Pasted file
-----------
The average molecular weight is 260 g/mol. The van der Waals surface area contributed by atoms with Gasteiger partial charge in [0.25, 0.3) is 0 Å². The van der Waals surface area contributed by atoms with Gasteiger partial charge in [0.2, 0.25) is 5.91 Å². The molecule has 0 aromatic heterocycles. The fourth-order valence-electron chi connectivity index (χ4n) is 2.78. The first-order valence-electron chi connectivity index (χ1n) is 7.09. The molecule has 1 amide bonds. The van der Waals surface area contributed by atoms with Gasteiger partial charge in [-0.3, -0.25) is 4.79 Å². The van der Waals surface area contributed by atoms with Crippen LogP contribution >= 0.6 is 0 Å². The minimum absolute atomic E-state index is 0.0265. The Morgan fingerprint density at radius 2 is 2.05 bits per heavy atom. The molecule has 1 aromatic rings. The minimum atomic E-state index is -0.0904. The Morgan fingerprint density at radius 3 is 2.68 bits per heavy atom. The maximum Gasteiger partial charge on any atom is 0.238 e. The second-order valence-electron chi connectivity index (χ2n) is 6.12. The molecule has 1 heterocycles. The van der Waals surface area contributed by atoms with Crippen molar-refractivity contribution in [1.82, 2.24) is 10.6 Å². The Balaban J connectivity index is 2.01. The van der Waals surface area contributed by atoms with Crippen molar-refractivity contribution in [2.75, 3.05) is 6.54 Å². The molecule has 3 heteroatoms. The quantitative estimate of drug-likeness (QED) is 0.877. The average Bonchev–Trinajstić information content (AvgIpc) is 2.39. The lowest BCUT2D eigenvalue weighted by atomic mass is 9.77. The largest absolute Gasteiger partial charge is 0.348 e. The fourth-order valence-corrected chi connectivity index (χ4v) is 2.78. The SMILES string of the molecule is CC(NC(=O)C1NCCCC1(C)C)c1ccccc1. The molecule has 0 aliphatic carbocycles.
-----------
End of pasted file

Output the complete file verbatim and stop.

The average molecular weight is 260 g/mol. The van der Waals surface area contributed by atoms with Gasteiger partial charge in [0.25, 0.3) is 0 Å². The van der Waals surface area contributed by atoms with Gasteiger partial charge in [0.2, 0.25) is 5.91 Å². The molecule has 0 aromatic heterocycles. The fourth-order valence-electron chi connectivity index (χ4n) is 2.78. The first-order valence-electron chi connectivity index (χ1n) is 7.09. The molecule has 1 amide bonds. The van der Waals surface area contributed by atoms with Gasteiger partial charge in [-0.3, -0.25) is 4.79 Å². The van der Waals surface area contributed by atoms with Crippen LogP contribution >= 0.6 is 0 Å². The minimum absolute atomic E-state index is 0.0265. The Morgan fingerprint density at radius 2 is 2.05 bits per heavy atom. The molecule has 1 aromatic rings. The minimum atomic E-state index is -0.0904. The Morgan fingerprint density at radius 3 is 2.68 bits per heavy atom. The maximum Gasteiger partial charge on any atom is 0.238 e. The second-order valence-electron chi connectivity index (χ2n) is 6.12. The molecule has 1 heterocycles. The van der Waals surface area contributed by atoms with Crippen molar-refractivity contribution in [1.82, 2.24) is 10.6 Å². The Balaban J connectivity index is 2.01. The van der Waals surface area contributed by atoms with Crippen molar-refractivity contribution in [2.75, 3.05) is 6.54 Å². The molecule has 3 heteroatoms. The quantitative estimate of drug-likeness (QED) is 0.877. The average Bonchev–Trinajstić information content (AvgIpc) is 2.39. The lowest BCUT2D eigenvalue weighted by atomic mass is 9.77. The largest absolute Gasteiger partial charge is 0.348 e. The fourth-order valence-corrected chi connectivity index (χ4v) is 2.78. The SMILES string of the molecule is CC(NC(=O)C1NCCCC1(C)C)c1ccccc1. The molecule has 0 aliphatic carbocycles.